Family legend has it that either Pierre DeLone, or his father, was a French Huguenot minister who was forced to flee for his life from France after the revocation of the Edict of Nantes. The exact spelling of his surname is unknown; it could have been spelled DeLome, DeLon, or Delone. Seeking to avoid further persecution Pierre changed his name to Peter Heal and fled to America, settling along the Maine coast. Most kept that spelling of the name while other members of the family changed the spelling to Heald.
A good number of Peter Heal’s descendants continue to live in Maine, most notably in the Georgetown and Lincolnville areas. In 2002, Lincolnville’s bicentennial year, the town organized a multi-family reunion for descendants of the original settlers. The reunion took place at Tranquility Grange in Lincolnville Center, and yes, I am happy to say, I did attend along with my husband, his sister and brother-in-law. While there we met Isabel Morse Maresh, a Heal descendant and researcher. I bought her book, the Heal/Heald Genealogical Workbook, which is sold at the Lincolnville Historical Society located in the Old School House Museum in Lincolnville Beach. Anyone researching the Heal/Heald name should consider buying a copy of this workbook. It’s well worth the expense. Ms. Maresh’s book was published in 1988 after 10 years of research, during which she compiled hundreds of family photographs, a massive amount of genealogical information and family histories.
One branch of the Heals left Maine in the mid 1800s, and therefore are only mentioned in Maresh’s book. These were the children of Eliza Barrett and James Heal who relocated to Staten Island, New York to join their maternal uncle, Colonel Nathan Barrett, whose dyeing and printing business had a factory in Staten Island, with offices in New York City and Philadelpia. One son, James A. Heal, Jr. returned to Maine to farm the family homestead in South Hope, Maine. A daughter, Caroline, married Daniel Barrett of Camden. Neither of these Heals had children of their own and therefore all of the descendants of James and Eliza Heal have Staten Island roots.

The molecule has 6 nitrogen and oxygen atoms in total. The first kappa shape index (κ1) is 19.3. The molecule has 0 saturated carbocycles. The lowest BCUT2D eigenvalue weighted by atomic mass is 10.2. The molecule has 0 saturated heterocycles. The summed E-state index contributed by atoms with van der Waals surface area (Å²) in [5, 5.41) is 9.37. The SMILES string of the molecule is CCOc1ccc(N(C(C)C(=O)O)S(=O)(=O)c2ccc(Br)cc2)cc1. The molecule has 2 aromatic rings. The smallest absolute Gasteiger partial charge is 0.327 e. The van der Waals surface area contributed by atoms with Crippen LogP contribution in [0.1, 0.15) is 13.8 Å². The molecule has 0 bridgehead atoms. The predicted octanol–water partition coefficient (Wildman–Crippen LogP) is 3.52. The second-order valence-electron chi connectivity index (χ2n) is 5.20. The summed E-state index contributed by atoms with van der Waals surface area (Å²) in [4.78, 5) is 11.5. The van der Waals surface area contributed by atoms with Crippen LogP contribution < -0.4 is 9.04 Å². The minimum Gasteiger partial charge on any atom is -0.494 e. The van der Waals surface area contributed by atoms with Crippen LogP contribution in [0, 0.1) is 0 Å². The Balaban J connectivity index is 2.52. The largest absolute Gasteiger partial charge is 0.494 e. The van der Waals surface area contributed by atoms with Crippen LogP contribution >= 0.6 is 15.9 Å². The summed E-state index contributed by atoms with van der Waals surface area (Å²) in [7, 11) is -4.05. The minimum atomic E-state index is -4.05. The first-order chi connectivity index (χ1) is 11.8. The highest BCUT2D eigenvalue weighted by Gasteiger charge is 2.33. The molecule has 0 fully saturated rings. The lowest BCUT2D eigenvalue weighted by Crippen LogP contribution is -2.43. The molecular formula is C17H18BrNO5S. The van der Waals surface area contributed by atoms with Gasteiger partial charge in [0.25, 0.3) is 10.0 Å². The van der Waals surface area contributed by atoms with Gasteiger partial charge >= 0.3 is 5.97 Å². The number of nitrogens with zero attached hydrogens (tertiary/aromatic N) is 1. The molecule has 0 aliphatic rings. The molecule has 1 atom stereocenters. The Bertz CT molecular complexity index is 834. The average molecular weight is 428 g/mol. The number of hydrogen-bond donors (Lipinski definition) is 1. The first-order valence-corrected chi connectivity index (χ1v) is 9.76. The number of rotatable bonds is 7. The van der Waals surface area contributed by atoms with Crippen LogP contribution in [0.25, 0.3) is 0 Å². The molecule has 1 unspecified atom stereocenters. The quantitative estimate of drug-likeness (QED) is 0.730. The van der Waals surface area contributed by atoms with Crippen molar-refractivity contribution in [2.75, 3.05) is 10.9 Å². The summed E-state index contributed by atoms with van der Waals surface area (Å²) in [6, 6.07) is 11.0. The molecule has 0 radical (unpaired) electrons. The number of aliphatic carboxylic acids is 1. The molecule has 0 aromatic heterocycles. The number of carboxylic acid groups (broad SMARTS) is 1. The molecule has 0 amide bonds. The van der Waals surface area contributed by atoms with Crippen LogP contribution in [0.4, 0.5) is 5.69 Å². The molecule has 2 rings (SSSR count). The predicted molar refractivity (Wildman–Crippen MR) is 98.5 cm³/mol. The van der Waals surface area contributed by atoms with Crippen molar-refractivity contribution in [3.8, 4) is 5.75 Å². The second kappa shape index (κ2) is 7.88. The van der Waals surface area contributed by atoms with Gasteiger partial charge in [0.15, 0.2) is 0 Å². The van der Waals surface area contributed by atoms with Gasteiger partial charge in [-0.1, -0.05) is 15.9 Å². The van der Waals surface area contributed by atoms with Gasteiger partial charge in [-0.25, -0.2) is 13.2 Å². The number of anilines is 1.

Ms. Maresh, in an interview by Elizabeth Banwell, published in the local weekly paper The Republican Journal, 8 September 1988, described the strong Heal family resemblance that continues to manifest itself,
“Whenever I meet a Heal, I know it is a Heal. They tend to have high cheek bones with dark complexions and the men are usually handsome and they are generally very likeable people,” Maresh said.
Ms. Maresh probably never met Chester B. Heal (1882-1970) but based on her description, I’m sure she would have guessed that Chester was a Heal descendant.
Chester (Sr.) died long before I began researching the Heal family, but due to the longevity of some members of this family around 10 years ago I was able to correspond with Chester Sr.’s son. We shared genealogical research and I sent him a copy of this photo of his father taken at the Dakin house in Port Richmond. Sadly, Chester (Jr) passed away this year at the age of 93.
In the following photo taken in 1962, Chester’s cousins pose outside a restaurant on a trip to New England.
In the center of the photo is Caroline Louise (Heal) Silvie. Louise was the grand-daughter of James & Eliza Heal. On her left, in the lovely yellow coat, is her daughter Evelyn Jabel (Silvie) Burkman. Cornelia Heal (Dakin) Horn, known as Nina to friends and family is on the right. Nina’s mother Gussie (Heal) Dakin was Louise’s first cousin. Although Nina and Evelyn were ten years apart and second cousins they look like they could be sisters, and certainly bear a close resemblance to Chester Heal. Other photographs shared by the descendants of Peter Heal in the Heal/Heald Genealogical Workbook confirm Ms Maresh’s statement “Whenever I meet a Heal, I know it is a Heal.”
Surname Saturday is a blog prompt suggested by GeneaBloggers.